Chief secretary to the Treasury Danny Alexander used a special statement in the House of Commons today to set out what his party would do differently than the Conservatives with an 'alternative' Liberal Democrat Budget. However it did not go to plan.
The Lib Dem cabinet minister had a special yellow Budget box made.
The statement did not get off to a good start. Before Alexander stood up, John Bercow intervened to warn the Chief secretary not to push too much of a party political agenda.
"These statements have to be ministerial," The Speaker said. "Delivered not in a personal or a party capacity, but on behalf of the government. Whilst some latitude is of course permitted, there does come a point where using the privilege accorded to ministers for purely party purposes would be unfair to the House."
The Lib Dems have 57 MPs, however only far from all of them appeared to have shown up for the debate. Two of the party's cabinet ministers, energy secretary Ed Davey and Scottish secretary Alistair Carmichael appeared to be absent.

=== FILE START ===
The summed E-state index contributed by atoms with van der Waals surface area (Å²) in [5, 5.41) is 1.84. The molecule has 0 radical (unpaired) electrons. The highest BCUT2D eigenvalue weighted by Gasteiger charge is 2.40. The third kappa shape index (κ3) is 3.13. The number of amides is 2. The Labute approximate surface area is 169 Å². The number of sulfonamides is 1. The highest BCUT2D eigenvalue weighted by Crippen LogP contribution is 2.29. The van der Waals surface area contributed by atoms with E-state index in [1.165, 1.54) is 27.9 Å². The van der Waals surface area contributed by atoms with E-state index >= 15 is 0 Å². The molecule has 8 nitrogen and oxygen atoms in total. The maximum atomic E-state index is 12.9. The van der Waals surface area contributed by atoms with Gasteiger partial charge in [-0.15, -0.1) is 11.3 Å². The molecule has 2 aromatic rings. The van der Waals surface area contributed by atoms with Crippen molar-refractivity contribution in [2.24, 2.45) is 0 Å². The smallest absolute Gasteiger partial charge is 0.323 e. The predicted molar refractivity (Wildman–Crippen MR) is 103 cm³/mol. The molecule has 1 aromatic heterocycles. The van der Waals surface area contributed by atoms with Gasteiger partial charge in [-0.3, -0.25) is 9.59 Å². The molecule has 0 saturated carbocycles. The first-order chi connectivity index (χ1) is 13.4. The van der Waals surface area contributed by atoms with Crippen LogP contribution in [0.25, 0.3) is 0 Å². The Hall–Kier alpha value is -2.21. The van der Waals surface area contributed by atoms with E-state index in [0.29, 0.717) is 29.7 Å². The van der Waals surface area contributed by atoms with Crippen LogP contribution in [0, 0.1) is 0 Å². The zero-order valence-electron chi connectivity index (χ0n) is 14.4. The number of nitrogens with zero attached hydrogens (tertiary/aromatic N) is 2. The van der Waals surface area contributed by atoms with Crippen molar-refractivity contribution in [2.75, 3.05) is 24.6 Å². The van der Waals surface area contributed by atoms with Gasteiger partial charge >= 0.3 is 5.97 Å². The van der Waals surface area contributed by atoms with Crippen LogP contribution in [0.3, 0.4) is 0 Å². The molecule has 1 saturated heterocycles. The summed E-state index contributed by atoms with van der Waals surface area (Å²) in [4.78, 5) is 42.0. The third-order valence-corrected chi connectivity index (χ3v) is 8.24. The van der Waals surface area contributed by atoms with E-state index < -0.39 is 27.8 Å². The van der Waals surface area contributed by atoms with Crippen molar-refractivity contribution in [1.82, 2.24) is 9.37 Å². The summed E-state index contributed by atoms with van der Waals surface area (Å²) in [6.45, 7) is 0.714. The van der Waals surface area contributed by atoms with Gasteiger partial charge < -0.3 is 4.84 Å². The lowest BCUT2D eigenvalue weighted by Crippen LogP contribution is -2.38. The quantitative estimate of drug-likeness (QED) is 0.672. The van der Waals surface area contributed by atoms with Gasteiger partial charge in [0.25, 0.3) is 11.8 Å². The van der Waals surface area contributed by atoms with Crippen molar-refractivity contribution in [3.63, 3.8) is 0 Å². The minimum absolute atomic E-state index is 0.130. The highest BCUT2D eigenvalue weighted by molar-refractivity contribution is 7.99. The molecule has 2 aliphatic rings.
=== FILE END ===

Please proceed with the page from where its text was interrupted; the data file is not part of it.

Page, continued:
Labour MPs, sensing blood, heckled Alexander mercilessly as he spoke, led by Andrew Gwynne. At one point the shadow minister, who was told off for "shrieking" by Bercow, leaned across the Despatch Box to pass Alexander the Budget Red Book. The document is the official Treasury manual detailing yesterday's Budget measures unveiled by George Osborne and supported by the Lib Dems.
When it was his turn to speak, Labour's shadow chief secretary to the Treasury, Chris Leslie, attacked Alexander for using the Commons for "party political pleading".
"I thought statements in the House of Commons were supposed to be from ministers speaking collectively on behalf of the government," he said. "He has totally abused that privilege."
Leslie said the Lib Dems were "two faced" for voting for Osborne's Budget at the same time as arguing they would pursue different policies. "They want to have their cake and eat it," he said. "It's too late, Danny, when you have been propping up the Tories for five years." Leslie added, ominously: "It's time for him to pay the ultimate price for his behaviour."
To make matters worse for Alexander, Labour MPs also reacted with glee when shortly after he stopped speaking, Nick Clegg decided to leave the chamber. Opposition MPs waved goodbye.